A 79-year-old Detroit grandmother is frail, frightened and the latest carjacking victim in the city.
It happened Monday evening on Concord and Forest on the city’s east side. That’s just a block north of busy Gratiot Avenue and near a gas station.
Plenty of people were around at 8 p.m. when, the women tells Local 4, she was ambushed from behind.
From behind her locked door, she says she’s too afraid to come outside and talk.
Her daughter spoke for her, describing what happened. Her mother was in the driveway getting out of her car when a man came up from behind.
“And my mother is disabled. She just had hip replacement surgery and it was easy for him to push her down and take whatever he wanted to take. He took the car," the daughter said.
The woman suffered some bruising, but is otherwise physically okay. Her daughter has been worried that her mother could become the victim of a carjacking.
“Very upset. I’ve been concerned about that issue and being by herself for a while," she said.
Detroit police chief's call to action
Since day one on the job as new Detroit police chief, James Craig says the city and his department must cut the numbers of carjackings in the city.
On Wednesday, Local 4 has learned the department’s “Carjacking Task Force” met to review strategies on lowering the number of carjackings, and that’s not an easy task.
In an exclusive interview with Local 4’s Shawn Ley, task force head Sgt. Vernal Newson says the team is using crime statistics against those who want to steal a car by force.
“When there is a robbery or a carjacking, that’s where we will flood the area with officers and intelligence gatherers on foot,” Newson tells Local 4.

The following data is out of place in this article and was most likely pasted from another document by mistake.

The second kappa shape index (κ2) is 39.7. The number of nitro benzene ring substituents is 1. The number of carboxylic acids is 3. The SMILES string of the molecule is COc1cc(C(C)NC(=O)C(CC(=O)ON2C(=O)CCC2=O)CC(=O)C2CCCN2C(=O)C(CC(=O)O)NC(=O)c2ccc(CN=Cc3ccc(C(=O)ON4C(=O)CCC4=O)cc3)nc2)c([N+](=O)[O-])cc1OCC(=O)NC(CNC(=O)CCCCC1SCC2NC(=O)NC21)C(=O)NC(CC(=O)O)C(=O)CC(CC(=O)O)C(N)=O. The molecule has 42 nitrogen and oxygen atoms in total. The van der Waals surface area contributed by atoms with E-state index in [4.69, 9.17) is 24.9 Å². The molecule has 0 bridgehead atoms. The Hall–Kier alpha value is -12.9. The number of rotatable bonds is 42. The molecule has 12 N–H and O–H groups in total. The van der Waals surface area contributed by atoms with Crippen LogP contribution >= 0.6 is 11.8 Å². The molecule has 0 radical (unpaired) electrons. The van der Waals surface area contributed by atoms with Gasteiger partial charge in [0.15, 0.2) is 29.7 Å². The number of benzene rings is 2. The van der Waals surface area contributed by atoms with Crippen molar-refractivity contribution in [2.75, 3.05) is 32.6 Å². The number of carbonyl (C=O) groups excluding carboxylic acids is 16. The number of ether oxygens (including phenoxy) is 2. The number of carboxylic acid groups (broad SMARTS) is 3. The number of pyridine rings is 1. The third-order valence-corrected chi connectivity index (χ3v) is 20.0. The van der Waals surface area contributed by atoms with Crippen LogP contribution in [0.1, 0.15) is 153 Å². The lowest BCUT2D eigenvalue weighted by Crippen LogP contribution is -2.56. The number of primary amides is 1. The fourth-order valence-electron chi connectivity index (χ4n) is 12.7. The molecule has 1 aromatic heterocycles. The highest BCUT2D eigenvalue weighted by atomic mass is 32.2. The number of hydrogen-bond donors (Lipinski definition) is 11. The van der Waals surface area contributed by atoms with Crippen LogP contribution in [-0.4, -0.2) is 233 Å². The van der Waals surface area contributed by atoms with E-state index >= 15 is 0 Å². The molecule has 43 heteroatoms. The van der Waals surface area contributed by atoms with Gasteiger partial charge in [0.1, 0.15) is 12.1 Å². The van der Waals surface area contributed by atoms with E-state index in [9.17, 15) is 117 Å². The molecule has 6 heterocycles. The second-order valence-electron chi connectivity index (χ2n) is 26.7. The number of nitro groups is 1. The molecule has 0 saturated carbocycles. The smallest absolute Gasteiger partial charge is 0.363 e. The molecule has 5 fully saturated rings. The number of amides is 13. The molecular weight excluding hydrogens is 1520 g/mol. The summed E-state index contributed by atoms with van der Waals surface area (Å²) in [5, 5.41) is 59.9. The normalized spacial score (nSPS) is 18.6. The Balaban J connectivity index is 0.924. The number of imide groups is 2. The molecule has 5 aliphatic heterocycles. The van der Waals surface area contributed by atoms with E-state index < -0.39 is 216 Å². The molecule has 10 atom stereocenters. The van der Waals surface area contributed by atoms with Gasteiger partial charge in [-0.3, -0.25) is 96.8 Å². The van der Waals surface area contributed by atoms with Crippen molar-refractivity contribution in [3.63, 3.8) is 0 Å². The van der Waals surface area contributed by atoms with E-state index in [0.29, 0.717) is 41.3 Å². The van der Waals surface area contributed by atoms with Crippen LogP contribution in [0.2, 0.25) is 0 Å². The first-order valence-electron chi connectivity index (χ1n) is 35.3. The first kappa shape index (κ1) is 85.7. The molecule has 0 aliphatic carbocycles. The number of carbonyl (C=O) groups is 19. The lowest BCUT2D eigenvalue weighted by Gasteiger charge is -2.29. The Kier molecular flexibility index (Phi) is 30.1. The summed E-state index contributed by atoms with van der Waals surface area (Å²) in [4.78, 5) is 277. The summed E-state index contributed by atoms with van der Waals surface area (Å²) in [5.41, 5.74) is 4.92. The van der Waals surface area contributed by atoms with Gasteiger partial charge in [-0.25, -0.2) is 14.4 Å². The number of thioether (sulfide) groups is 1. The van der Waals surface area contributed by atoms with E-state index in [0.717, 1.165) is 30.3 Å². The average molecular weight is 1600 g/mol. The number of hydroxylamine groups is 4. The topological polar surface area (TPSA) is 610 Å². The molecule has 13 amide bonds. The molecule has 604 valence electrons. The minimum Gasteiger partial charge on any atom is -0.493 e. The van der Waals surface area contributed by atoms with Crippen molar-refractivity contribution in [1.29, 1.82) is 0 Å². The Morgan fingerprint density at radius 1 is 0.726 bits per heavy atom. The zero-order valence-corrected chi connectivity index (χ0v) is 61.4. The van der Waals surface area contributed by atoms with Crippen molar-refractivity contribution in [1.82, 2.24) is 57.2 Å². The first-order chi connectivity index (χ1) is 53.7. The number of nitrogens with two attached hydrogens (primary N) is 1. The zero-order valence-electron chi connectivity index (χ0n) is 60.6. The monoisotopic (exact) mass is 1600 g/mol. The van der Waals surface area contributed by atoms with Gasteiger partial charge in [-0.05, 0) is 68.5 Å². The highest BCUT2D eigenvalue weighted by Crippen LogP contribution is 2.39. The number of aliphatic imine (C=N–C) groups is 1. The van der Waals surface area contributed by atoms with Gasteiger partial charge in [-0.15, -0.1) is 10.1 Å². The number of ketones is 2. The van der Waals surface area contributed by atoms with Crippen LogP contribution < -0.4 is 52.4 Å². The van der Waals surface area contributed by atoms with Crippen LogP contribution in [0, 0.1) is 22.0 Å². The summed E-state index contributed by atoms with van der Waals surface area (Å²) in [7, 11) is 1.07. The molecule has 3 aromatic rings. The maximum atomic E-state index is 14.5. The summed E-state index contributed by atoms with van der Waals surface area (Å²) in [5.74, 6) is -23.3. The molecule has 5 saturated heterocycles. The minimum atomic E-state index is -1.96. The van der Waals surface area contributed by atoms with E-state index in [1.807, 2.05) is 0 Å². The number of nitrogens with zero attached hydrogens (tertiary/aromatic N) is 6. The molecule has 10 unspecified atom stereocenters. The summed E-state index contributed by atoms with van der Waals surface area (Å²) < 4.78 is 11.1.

In fact, the strategy is having an immediate impact.
When the 79-year-old woman was carjacked Monday night, officers responded. Members of the task force canvassed the neighborhood and came up with a suspect in 4 hours.
Police sources tell Local 4, shortly after that the woman’s 4 door Saturn was found and an arrest was made.
Carjackings can happen in high crime areas of the city, but they also can take place in the suburbs.
Police point to a mom loading children and groceries into a minivan. Her back is turned and she can be an easy target.
“Know your surroundings. Know how carjackers operate, they use the ‘ambush,’" Newson says. He says to look at the people around you, in a parking lot or on the street when you’re in your driveway.
“You let them know that you see them and that they see you. That will deter a carjacking,” Newson added.
The most likely carjacking victims according to safety groups are:
· The elderly
· Women alone or with children
· Distracted drivers
Carjackings can take place at traffic lights, parking lots, isolated streets and in driveways.